• Capping (mandatory or voluntary, threshold, inclusion of tax and labour costs, e.g. an employment top-up to avoid offsetting);
  • Distribution of funds per intervention (programme) especially in the direct payment pillar (Pillar One) and the percentage assigned for ecoschemes, and ring-fencing for climate/environment;
  • Ecoschemes  – how will they work (are farmers paid the same for taking up one or many ecoschemes? Will there be a menu approach?);
  • Conditionality rules for all farmers and especially how they fit together with ecoschemes (called the ‘green architecture’).
  • Rural development, including areas of natural constraints, risk management schemes, investments.
  • Coupled payments and sectoral programmes, and promotion (e.g. of meat and champagne)   
  • Governance including transparency and consultation for drafting CAP strategic plans.
  • Performance including indicators, and budget tracking e.g. climate expenditure.

Exclusion logic 

There has been a process of excluding potentially progressive voices in the current process. The email calling for Group submissions of their positions didn’t mention the ENVI coordinators or shadows. Similarly, a subsequent correspondence by the CAP Strategic Plans Regulation rapporteur Peter Jahr outlining the ”ambitious” timetable and issues to be discussed neither included the left group European United Left–Nordic Green Left (GUE-NGL) or ID, nor the ENVI committee, angering the GUE-NGL and the ID groups’ AGRI shadows.

Instead, rapporteur Jahr apparently preferred to use a smaller, more exclusive grouping to “work constructively” and “more effectively” in the ’”short and ambitious timeframe” available. Insiders are speculating about the validity and logic of a closed process that limits voices critical to the dominant, input-intensive status-quo view of agriculture, minimising and isolating the progressive participants involved.

Observers have speculated that this can not simply be an approach excluding the smaller groups, as ECR is considerably smaller than ID, Greens and GUE-NGL, yet it has consistently sided with the EPP so far. If it was about excluding the ‘extremes’ at far left and far right this then isn’t happening: GUE-NGL have been shown to be serious, constructive players with considerable expertise, yet their position is perceived as very close to the Greens, and there are also many far right elements in the ECR group.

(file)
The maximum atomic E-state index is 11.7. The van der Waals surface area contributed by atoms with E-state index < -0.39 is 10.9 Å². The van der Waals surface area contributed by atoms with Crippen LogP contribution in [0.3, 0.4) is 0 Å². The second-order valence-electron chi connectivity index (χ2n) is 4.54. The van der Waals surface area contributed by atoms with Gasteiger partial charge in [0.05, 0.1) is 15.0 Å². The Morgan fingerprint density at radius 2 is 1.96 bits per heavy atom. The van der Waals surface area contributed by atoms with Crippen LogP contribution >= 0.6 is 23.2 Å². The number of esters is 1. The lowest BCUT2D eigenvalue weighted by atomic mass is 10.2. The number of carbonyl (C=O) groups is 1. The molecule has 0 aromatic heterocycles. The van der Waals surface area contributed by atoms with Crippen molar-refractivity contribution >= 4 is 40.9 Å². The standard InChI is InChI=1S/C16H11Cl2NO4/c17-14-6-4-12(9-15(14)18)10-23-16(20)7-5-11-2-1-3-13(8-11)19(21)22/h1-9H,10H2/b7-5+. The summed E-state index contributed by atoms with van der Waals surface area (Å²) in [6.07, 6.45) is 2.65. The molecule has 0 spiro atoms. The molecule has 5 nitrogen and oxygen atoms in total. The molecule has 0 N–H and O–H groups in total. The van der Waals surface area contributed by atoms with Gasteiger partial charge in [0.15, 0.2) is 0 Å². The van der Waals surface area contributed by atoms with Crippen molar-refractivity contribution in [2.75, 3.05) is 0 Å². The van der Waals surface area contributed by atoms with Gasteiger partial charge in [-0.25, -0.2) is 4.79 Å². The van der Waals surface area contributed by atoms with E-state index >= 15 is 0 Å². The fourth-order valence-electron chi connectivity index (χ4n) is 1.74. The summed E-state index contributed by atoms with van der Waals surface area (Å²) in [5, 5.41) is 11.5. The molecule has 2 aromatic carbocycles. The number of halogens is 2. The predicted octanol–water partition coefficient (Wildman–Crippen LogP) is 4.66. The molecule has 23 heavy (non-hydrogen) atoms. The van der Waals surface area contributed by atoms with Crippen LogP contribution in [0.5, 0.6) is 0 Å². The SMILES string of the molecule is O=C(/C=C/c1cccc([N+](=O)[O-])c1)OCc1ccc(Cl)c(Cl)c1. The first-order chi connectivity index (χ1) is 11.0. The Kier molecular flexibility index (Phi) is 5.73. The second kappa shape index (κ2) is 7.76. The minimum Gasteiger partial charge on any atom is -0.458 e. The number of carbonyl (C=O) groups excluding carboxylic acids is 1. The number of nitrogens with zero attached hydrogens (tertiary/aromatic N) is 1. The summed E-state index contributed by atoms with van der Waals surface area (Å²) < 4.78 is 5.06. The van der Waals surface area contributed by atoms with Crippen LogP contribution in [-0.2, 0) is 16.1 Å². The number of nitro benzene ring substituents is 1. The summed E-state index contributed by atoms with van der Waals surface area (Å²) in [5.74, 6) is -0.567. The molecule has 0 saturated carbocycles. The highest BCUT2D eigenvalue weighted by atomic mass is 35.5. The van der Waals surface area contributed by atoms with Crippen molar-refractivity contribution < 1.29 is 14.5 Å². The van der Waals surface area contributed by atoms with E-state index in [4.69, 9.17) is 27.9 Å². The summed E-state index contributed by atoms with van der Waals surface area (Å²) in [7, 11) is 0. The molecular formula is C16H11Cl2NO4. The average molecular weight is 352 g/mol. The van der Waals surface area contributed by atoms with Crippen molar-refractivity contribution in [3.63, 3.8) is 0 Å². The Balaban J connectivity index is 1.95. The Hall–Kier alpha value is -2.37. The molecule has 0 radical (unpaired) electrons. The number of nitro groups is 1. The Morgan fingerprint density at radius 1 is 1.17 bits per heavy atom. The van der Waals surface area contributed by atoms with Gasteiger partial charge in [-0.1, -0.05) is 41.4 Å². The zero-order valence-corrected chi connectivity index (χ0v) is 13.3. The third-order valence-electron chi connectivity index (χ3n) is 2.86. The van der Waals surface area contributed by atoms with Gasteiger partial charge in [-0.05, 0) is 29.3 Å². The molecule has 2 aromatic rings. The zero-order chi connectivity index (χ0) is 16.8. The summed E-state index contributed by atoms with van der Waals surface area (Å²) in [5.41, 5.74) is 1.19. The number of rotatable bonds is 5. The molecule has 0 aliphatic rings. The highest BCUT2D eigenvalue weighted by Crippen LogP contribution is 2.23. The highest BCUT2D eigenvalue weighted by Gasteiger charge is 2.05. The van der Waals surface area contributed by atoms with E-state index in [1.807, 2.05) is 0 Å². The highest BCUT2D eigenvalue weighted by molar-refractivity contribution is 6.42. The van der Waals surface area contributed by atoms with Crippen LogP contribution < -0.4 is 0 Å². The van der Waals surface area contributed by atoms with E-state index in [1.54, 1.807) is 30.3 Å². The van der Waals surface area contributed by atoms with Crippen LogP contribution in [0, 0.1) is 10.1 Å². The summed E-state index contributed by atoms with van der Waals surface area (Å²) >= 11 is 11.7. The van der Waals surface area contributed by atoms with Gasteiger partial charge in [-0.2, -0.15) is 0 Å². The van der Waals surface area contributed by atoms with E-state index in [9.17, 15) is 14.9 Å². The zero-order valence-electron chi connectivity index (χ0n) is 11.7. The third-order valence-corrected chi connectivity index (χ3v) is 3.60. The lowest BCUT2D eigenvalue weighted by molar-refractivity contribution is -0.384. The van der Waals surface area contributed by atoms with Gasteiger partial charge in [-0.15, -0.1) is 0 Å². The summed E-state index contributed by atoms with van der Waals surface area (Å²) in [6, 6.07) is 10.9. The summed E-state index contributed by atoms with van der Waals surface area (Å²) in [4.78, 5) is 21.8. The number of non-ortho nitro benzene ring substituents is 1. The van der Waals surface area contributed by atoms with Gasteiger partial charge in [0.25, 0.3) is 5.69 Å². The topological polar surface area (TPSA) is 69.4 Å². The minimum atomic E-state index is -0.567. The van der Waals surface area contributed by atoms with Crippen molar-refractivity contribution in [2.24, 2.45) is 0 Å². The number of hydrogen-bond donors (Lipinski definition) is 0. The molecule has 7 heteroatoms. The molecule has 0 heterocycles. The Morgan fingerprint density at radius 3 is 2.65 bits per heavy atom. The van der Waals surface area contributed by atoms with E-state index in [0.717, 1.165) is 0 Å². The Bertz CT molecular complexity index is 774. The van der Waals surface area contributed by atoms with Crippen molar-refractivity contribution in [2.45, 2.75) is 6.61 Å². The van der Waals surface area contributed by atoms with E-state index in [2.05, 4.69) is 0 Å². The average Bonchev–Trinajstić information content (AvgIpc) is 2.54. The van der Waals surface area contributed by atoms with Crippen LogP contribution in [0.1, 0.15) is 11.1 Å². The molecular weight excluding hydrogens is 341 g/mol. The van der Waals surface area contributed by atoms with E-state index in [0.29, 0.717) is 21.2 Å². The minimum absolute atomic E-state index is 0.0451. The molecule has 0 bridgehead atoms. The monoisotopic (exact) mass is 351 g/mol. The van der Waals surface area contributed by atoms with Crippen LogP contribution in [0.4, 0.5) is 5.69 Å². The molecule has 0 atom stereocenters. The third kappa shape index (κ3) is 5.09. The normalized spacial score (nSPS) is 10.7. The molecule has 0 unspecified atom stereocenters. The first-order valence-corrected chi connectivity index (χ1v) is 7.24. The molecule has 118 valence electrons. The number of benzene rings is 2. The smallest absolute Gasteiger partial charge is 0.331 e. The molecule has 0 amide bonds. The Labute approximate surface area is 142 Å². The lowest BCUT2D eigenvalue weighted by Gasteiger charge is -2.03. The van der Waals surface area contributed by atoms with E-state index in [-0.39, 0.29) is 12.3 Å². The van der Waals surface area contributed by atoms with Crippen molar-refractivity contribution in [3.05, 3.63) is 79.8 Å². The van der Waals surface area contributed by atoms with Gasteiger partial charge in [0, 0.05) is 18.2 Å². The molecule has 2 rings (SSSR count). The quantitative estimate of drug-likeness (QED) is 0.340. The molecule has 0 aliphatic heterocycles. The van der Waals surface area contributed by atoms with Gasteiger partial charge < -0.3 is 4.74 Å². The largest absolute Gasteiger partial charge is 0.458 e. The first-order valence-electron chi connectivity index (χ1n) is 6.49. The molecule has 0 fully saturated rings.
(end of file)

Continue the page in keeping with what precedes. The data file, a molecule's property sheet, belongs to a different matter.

The irony is that in fact the GUE group supported more of the Herranz-Garcia report in AGRI’s 2019 vote than did the Greens. Perhaps the Greens are being courted for their “green light”  – to give a stamp of approval to a highly contentious agreement or to add credibility to a rotten process?

In any case, the approach to close ranks selectively and pre-cook the file, weakening or excluding critical voices arguably shows once again that the business as usual crowd leading the show in AGRI are neither even-handed nor willing to grasp the nettle of real environmental change.

An “ambitious”/ “unrealistic” timetable

The 4-week negotiating window is intended by the EPP rapporteur to include 2 shadows meetings. The first week of discussions will involve the green architecture: a new idea being pushed by the EPP on a “global environmental budget”, conditionality including social dimension of CAP, eco-schemes including the RE idea of ‘’enhanced eco-schemes’’, and the menu approach. The second week would then focus on rural development (“pillar 2”) especially Articles 65/66/67. The 3rd week would add sectoral interventions, while the 4th would wrap up outstanding issues including the global environmental budget.  

The social dimension in conditionality (annex III Strategic Plan Regulation) has become prominent in the agenda of talks: it was originally an idea from NGO European Coordination of la Via Campesina,  which GUE and Greens-EFA took up but it was dropped early on as a minority view. But after the spread of Covid-19 and all the cases and even deaths in meat processing units, among migrant or undocumented workers operating in poor labour conditions especially in Germany, the S&D’s Maria Noichl came forward just before the breakdown of the previous talks with a “red” (rather than green) conditionality idea, which may now be taken up.

The contentious capping and distribution of first pillar money does not feature in the provisional timetable seen by ARC2020 but neither does a discussion on what is considered open for (re)negotiation.

Little progress in the first meeting of the exclusive, “more constructive” gathering

The first meeting of the smaller, more exclusive constellation yesterday (15.09.2020) has reportedly yielded little, as discussions were centred around those absent: S&D and Green-EFA strongly argued for a transparent and inclusive process, to include GUE in particular. ARC2020 can confirm a vote was even forced on whether to involve GUE, which the rapporteur refused to be weighted by size of group in the assembly: EPP, RE and ECR all refused to involve GUE-NGL, with RE’s spokesperson Hlaváček reportedly even stating that if GUE joined, RE would leave. At the time of writing, Group positions are only fully ready for the Greens and a 2-pager from EPP, while 6 of the 7 chapters of the RE position is complete, ECR’s is said to be ready but not published/shared, with RE, S&D and GUE positions to be ready on the 16th September.